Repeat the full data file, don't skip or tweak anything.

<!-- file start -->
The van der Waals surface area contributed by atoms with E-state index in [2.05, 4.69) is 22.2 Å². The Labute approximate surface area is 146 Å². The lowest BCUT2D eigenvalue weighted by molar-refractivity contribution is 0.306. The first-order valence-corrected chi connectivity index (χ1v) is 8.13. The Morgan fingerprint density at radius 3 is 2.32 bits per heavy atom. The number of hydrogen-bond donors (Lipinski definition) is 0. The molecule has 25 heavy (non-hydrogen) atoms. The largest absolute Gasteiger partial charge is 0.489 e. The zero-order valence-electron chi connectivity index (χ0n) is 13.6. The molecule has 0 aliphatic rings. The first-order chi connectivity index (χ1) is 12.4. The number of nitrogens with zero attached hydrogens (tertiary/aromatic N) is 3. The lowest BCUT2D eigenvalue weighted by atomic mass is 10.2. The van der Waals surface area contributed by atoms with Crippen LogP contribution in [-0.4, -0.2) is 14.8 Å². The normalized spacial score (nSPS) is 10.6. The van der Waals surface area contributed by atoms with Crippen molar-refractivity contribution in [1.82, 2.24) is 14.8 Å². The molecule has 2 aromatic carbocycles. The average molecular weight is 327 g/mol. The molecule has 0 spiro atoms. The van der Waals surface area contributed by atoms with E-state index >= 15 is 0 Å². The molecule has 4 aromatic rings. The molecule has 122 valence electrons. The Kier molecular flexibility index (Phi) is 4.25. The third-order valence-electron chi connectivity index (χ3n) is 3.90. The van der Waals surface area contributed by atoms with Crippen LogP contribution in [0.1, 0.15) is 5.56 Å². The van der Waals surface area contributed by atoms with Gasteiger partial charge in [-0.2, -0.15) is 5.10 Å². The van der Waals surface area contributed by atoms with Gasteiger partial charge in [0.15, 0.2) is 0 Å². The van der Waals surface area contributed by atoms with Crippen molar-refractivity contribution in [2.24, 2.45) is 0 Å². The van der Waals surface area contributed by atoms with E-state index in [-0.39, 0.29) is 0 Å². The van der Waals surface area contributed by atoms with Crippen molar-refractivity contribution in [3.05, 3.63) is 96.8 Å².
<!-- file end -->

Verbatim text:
The van der Waals surface area contributed by atoms with E-state index in [2.05, 4.69) is 22.2 Å². The Labute approximate surface area is 146 Å². The lowest BCUT2D eigenvalue weighted by molar-refractivity contribution is 0.306. The first-order valence-corrected chi connectivity index (χ1v) is 8.13. The Morgan fingerprint density at radius 3 is 2.32 bits per heavy atom. The number of hydrogen-bond donors (Lipinski definition) is 0. The molecule has 25 heavy (non-hydrogen) atoms. The largest absolute Gasteiger partial charge is 0.489 e. The zero-order valence-electron chi connectivity index (χ0n) is 13.6. The molecule has 0 aliphatic rings. The first-order chi connectivity index (χ1) is 12.4. The number of nitrogens with zero attached hydrogens (tertiary/aromatic N) is 3. The lowest BCUT2D eigenvalue weighted by atomic mass is 10.2. The van der Waals surface area contributed by atoms with Crippen LogP contribution in [-0.4, -0.2) is 14.8 Å². The normalized spacial score (nSPS) is 10.6. The van der Waals surface area contributed by atoms with Crippen molar-refractivity contribution in [1.82, 2.24) is 14.8 Å². The molecule has 2 aromatic carbocycles. The average molecular weight is 327 g/mol. The molecule has 0 spiro atoms. The van der Waals surface area contributed by atoms with E-state index >= 15 is 0 Å². The molecule has 4 aromatic rings. The molecule has 122 valence electrons. The Kier molecular flexibility index (Phi) is 4.25. The third-order valence-electron chi connectivity index (χ3n) is 3.90. The van der Waals surface area contributed by atoms with Crippen LogP contribution in [0.1, 0.15) is 5.56 Å². The van der Waals surface area contributed by atoms with Gasteiger partial charge in [-0.2, -0.15) is 5.10 Å². The van der Waals surface area contributed by atoms with Gasteiger partial charge in [0.15, 0.2) is 0 Å². The van der Waals surface area contributed by atoms with Crippen molar-refractivity contribution in [2.24, 2.45) is 0 Å². The van der Waals surface area contributed by atoms with E-state index in [-0.39, 0.29) is 0 Å². The van der Waals surface area contributed by atoms with Crippen molar-refractivity contribution in [3.05, 3.63) is 96.8 Å².